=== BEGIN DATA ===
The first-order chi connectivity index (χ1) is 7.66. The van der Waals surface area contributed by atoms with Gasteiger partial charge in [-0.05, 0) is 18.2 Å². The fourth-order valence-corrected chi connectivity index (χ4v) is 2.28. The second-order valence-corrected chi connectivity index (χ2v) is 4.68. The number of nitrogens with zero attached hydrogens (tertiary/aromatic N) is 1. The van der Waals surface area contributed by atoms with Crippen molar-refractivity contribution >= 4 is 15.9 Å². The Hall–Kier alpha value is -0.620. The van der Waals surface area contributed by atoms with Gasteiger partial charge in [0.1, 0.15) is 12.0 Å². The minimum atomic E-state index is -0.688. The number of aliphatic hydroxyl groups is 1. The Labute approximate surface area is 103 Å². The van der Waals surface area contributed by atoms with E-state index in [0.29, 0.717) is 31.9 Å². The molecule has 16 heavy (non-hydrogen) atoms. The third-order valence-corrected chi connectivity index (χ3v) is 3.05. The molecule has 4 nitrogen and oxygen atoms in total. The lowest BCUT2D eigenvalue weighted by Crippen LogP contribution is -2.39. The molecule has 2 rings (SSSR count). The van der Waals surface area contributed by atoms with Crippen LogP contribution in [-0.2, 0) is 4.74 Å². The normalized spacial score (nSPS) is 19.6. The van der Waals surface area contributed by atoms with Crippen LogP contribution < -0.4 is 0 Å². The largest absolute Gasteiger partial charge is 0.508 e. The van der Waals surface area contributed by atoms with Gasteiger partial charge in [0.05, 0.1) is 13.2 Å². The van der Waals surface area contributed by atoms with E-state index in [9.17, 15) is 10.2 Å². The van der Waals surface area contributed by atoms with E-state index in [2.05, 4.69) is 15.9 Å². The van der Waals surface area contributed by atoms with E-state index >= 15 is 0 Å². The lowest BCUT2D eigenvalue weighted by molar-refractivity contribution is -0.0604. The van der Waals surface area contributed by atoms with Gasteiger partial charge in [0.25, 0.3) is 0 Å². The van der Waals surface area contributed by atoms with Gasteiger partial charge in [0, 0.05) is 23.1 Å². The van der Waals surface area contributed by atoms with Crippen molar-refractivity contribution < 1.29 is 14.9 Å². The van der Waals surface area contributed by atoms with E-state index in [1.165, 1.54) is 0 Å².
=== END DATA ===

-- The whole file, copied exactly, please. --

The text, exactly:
The first-order chi connectivity index (χ1) is 7.66. The van der Waals surface area contributed by atoms with Gasteiger partial charge in [-0.05, 0) is 18.2 Å². The fourth-order valence-corrected chi connectivity index (χ4v) is 2.28. The second-order valence-corrected chi connectivity index (χ2v) is 4.68. The number of nitrogens with zero attached hydrogens (tertiary/aromatic N) is 1. The van der Waals surface area contributed by atoms with Crippen molar-refractivity contribution >= 4 is 15.9 Å². The Hall–Kier alpha value is -0.620. The van der Waals surface area contributed by atoms with Gasteiger partial charge in [0.1, 0.15) is 12.0 Å². The minimum atomic E-state index is -0.688. The number of aliphatic hydroxyl groups is 1. The Labute approximate surface area is 103 Å². The van der Waals surface area contributed by atoms with E-state index in [0.29, 0.717) is 31.9 Å². The molecule has 16 heavy (non-hydrogen) atoms. The third-order valence-corrected chi connectivity index (χ3v) is 3.05. The molecule has 4 nitrogen and oxygen atoms in total. The lowest BCUT2D eigenvalue weighted by Crippen LogP contribution is -2.39. The molecule has 2 rings (SSSR count). The van der Waals surface area contributed by atoms with Crippen LogP contribution in [-0.2, 0) is 4.74 Å². The normalized spacial score (nSPS) is 19.6. The van der Waals surface area contributed by atoms with Crippen LogP contribution < -0.4 is 0 Å². The largest absolute Gasteiger partial charge is 0.508 e. The van der Waals surface area contributed by atoms with Gasteiger partial charge in [0.05, 0.1) is 13.2 Å². The van der Waals surface area contributed by atoms with E-state index in [9.17, 15) is 10.2 Å². The van der Waals surface area contributed by atoms with E-state index in [2.05, 4.69) is 15.9 Å². The van der Waals surface area contributed by atoms with E-state index >= 15 is 0 Å². The lowest BCUT2D eigenvalue weighted by molar-refractivity contribution is -0.0604. The van der Waals surface area contributed by atoms with Gasteiger partial charge in [0.25, 0.3) is 0 Å². The van der Waals surface area contributed by atoms with Gasteiger partial charge in [0, 0.05) is 23.1 Å². The van der Waals surface area contributed by atoms with Crippen molar-refractivity contribution < 1.29 is 14.9 Å². The van der Waals surface area contributed by atoms with E-state index in [1.165, 1.54) is 0 Å².